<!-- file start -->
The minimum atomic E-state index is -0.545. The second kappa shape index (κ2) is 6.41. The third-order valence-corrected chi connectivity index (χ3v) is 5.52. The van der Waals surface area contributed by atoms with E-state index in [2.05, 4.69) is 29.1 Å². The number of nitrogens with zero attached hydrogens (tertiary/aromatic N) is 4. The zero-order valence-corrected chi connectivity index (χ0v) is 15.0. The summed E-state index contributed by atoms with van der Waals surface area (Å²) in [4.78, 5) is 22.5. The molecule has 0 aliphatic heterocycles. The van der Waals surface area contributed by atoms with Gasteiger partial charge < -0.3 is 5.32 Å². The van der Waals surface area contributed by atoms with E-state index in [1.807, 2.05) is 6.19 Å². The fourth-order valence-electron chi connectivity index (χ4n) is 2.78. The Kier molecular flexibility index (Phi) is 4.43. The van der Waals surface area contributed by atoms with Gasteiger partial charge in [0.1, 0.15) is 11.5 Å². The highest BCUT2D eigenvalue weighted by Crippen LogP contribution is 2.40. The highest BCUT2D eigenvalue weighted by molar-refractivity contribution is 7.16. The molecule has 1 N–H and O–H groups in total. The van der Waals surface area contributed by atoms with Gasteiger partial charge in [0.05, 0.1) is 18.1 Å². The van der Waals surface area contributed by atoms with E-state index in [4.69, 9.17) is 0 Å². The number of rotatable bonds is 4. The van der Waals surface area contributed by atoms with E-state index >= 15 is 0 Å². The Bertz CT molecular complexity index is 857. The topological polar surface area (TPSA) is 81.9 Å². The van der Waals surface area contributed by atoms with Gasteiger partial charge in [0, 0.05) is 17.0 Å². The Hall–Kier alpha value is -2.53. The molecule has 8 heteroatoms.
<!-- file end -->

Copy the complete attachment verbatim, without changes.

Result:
The minimum atomic E-state index is -0.545. The second kappa shape index (κ2) is 6.41. The third-order valence-corrected chi connectivity index (χ3v) is 5.52. The van der Waals surface area contributed by atoms with E-state index in [2.05, 4.69) is 29.1 Å². The number of nitrogens with zero attached hydrogens (tertiary/aromatic N) is 4. The zero-order valence-corrected chi connectivity index (χ0v) is 15.0. The summed E-state index contributed by atoms with van der Waals surface area (Å²) in [4.78, 5) is 22.5. The molecule has 0 aliphatic heterocycles. The van der Waals surface area contributed by atoms with Gasteiger partial charge < -0.3 is 5.32 Å². The van der Waals surface area contributed by atoms with E-state index in [1.807, 2.05) is 6.19 Å². The fourth-order valence-electron chi connectivity index (χ4n) is 2.78. The Kier molecular flexibility index (Phi) is 4.43. The van der Waals surface area contributed by atoms with Gasteiger partial charge in [0.1, 0.15) is 11.5 Å². The highest BCUT2D eigenvalue weighted by Crippen LogP contribution is 2.40. The highest BCUT2D eigenvalue weighted by molar-refractivity contribution is 7.16. The molecule has 1 N–H and O–H groups in total. The van der Waals surface area contributed by atoms with Gasteiger partial charge in [0.05, 0.1) is 18.1 Å². The van der Waals surface area contributed by atoms with E-state index in [4.69, 9.17) is 0 Å². The number of rotatable bonds is 4. The van der Waals surface area contributed by atoms with E-state index >= 15 is 0 Å². The Bertz CT molecular complexity index is 857. The topological polar surface area (TPSA) is 81.9 Å². The van der Waals surface area contributed by atoms with Gasteiger partial charge in [0, 0.05) is 17.0 Å². The Hall–Kier alpha value is -2.53. The molecule has 8 heteroatoms.